It’s this, not that

This work is licensed under the Creative Commons | © Andrew Shryock. Attribution-NonCommercial-NoDerivs 3.0 Unported. ISSN 2049-1115 (Online). DOI: http://dx.doi.org/10.14318/hau3.2.015

Book Symposium

It’s this, not that

How Marshall Sahlins solves kinship

Comment on SAHLINS, Marshall. 2013. What kinship is—and is not. Chicago: University of Chicago Press.

Andrew SHRYOCK, University of Michigan


Shifting position

This is a massive little book. At eighty-nine pages of main text, What kinship is— and is not is so dense, so perfect in its construction, that it leaves the reader almost no room to turn around in, but infinite space in which to ponder and re-imagine the topic at hand. The task I have been assigned in this forum is to provide the view from the Arab Middle East, a world region that Sahlins completely ignores in his study. I suspect Sahlins would find the Jordanian Bedouin I work with to be quite conventional in their kinship system. They believe in things like inherited blood, patrilines, and pedigrees, the link between genealogical origins and a person’s moral character, and (less familiar) the bonds made when “unrelated” individuals drink milk from the same breast. They could even chat meaningfully with David Schneider about kinship as code and substance. As Muslims, adoption is nominally forbidden to them, but the families I lived with often assured me that certain cousins in the next village were not “true” members of the tribe, just folks whose ancestors had been taken in and protected several generations ago. I could write it in my books, they said, but it would be impolite to mention it in front of them. I was treated like a son and brother, although I was known to be neither; my wife, Sally, was taken into the house of the brother of the man who acted as my local father, which meant we were a patrilateral parallel cousin marriage. The best kind. When people learned that we had been married for three years without producing a child, they shared local remedies that left no doubt that conception, as they understood it, involved my semen, Sally’s womb, and sex in the right amount and mood. The Western model, with egg, sperm, DNA, and the rest, is common knowledge among the educated, and it has been adapted to a local idiom of bone, flesh, blood, and seed with minimal dissonance.

For the kind of book Sahlins has written, and judging by his taste for kinship systems that diverge markedly from the “biological fixations” of Euro-American kinship, I can see why the Middle East, North Africa, and Central Asia would be of minimal ethnographic interest to him. Still, given my long acquaintance with Arab kinship systems, I find the anti-organicism of Sahlins’ book fascinating, and slightly disturbing. Rather than catalog all the ways in which Arab world ethnography confirms or contradicts his ideas about kinship—it does both1—I will go straight to the claims of the book itself. It is written against a variety of assumptions about bodies and belonging that Arabs and Euro-Americans share (or once did), and I will be able to engage more energetically if I do so as a native informant.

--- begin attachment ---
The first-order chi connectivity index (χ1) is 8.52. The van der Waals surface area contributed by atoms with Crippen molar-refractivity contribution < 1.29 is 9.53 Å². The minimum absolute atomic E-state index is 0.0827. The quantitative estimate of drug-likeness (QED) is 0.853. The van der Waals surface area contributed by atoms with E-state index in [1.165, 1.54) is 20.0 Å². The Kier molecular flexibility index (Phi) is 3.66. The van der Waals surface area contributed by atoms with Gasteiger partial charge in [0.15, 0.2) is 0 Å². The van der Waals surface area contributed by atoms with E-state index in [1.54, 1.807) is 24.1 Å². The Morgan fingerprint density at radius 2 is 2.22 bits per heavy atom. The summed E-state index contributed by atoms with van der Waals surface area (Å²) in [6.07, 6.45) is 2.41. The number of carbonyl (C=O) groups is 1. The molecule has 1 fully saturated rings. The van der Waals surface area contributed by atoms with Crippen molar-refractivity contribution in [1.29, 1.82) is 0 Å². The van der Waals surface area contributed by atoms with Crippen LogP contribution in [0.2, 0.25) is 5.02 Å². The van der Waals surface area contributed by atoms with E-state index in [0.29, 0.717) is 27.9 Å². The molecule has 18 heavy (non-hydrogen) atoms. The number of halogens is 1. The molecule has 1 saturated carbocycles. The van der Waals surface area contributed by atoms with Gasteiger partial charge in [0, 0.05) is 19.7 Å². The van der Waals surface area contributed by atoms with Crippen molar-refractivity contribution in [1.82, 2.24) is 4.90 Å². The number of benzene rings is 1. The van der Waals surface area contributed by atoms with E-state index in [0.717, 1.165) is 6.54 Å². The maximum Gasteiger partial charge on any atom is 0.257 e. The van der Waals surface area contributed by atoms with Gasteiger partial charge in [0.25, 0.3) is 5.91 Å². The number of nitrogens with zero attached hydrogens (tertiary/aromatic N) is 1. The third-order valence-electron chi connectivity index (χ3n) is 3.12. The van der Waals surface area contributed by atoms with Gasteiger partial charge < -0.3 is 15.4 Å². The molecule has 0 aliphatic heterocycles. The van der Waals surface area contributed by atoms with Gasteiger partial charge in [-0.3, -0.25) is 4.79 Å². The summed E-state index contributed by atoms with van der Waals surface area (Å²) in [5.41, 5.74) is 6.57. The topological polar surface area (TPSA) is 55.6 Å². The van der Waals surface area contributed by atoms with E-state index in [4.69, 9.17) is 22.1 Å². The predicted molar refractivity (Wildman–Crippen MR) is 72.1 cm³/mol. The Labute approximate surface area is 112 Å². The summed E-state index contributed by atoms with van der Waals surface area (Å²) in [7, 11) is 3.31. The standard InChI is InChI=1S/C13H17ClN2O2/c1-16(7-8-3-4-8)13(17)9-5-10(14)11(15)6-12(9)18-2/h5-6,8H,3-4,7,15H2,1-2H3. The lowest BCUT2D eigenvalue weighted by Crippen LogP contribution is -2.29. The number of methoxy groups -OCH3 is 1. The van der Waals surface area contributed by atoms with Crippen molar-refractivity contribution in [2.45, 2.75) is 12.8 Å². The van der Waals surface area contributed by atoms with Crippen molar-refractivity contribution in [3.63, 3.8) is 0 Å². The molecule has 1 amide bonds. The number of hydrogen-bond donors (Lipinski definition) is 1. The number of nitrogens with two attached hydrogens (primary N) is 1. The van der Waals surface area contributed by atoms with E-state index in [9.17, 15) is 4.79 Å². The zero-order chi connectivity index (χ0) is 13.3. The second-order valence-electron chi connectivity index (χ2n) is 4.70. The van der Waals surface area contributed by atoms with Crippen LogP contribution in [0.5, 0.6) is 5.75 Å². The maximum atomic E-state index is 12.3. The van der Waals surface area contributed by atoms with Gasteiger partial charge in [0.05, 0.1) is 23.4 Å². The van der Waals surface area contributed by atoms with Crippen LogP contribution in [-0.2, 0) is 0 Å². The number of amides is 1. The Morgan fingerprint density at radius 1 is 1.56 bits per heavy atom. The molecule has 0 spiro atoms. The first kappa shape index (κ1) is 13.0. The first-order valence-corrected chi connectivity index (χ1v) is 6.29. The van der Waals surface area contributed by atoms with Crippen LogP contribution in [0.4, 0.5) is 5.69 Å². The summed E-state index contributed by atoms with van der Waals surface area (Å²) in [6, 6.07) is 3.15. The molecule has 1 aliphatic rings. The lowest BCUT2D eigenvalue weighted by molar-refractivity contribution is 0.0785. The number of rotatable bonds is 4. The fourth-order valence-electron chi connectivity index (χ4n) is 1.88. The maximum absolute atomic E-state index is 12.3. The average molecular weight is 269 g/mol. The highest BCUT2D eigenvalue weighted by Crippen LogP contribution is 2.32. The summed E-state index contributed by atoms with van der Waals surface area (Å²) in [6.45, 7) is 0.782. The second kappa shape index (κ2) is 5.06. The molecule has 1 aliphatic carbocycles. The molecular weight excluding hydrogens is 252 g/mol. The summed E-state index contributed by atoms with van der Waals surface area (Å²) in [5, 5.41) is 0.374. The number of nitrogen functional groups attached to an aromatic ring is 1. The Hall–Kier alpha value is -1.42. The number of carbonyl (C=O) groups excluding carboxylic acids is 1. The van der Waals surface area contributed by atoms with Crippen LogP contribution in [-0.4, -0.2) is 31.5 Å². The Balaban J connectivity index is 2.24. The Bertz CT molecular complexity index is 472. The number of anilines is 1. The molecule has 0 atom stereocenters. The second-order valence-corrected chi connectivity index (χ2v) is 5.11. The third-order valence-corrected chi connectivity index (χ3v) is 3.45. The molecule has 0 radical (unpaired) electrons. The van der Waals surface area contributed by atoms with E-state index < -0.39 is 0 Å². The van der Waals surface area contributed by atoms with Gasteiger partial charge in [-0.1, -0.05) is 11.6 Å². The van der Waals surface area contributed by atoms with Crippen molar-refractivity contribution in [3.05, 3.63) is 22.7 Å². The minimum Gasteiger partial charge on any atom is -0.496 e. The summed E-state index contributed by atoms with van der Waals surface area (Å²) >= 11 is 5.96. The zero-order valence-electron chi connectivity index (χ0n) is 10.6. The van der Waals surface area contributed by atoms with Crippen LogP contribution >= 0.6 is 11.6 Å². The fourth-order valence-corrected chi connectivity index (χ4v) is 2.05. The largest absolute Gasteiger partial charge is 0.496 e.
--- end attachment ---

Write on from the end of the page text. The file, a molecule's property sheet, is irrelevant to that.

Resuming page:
Discourse first

Sahlins makes a simple case. Kinship is culture, not biology. It is not a mixture of the two; it is not both at once; even when people think and say kinship is about shared substances, it really is not. How people think and say such things is what matters for Sahlins. Because nothing about human kinship precedes discourse, it follows that kinship is “culture, all culture” (2013: 89). In developing this argument, Sahlins reveals an intriguing series of breakpoints in his own thinking about kinship. He claims so much ground for “culture” that he is forced to assimilate research findings, and acknowledge social patterns, that his discourse-heavy approach would not ordinarily be expected to accommodate. These moments of imperial overreach are, for me, some of the best in the book. I will return to them.

For most readers, the takeaway of What kinship is—and is not will be its three-word definition of kinship: “mutuality of being.” I sampled this definition on a test population of 435 Anthropology 101 students. They were grateful for its brevity. The best creed is a short one. They also thought it sounded smart and reasonable, with just the right amount of mystery. A few objections surfaced quickly, however, and these were similar to misgivings that arose when Sahlins discussed “mutuality of being” in a lecture hosted by the Anthropology Department at the University of Michigan in 2011. “Mutuality of being” seems to gloss over all the conflict, abuse, abandonment, exploitation, and outright hatred that suffuse kinship ties. “Mutuality,” at least among kin, entails divisiveness and inequality. “Being” comes in male and female, young and old, first-born and last-born. How mutual can it be? To make matters more vexing, Sahlins really does think that kinship is based in a generalized “amity,” and he has held this position for a long time. In his (probably disowned) classic, Tribesmen (1968: 10), he notes that “kinship is a social relation of cooperation and nonviolence (ordinarily). ‘Kindred’ has the same root as ‘kindness,’ two words—as E.B. Tylor said—‘whose common derivation express in the happiest way one of the main principles of social life.’” In the new version, the positive glow is still there.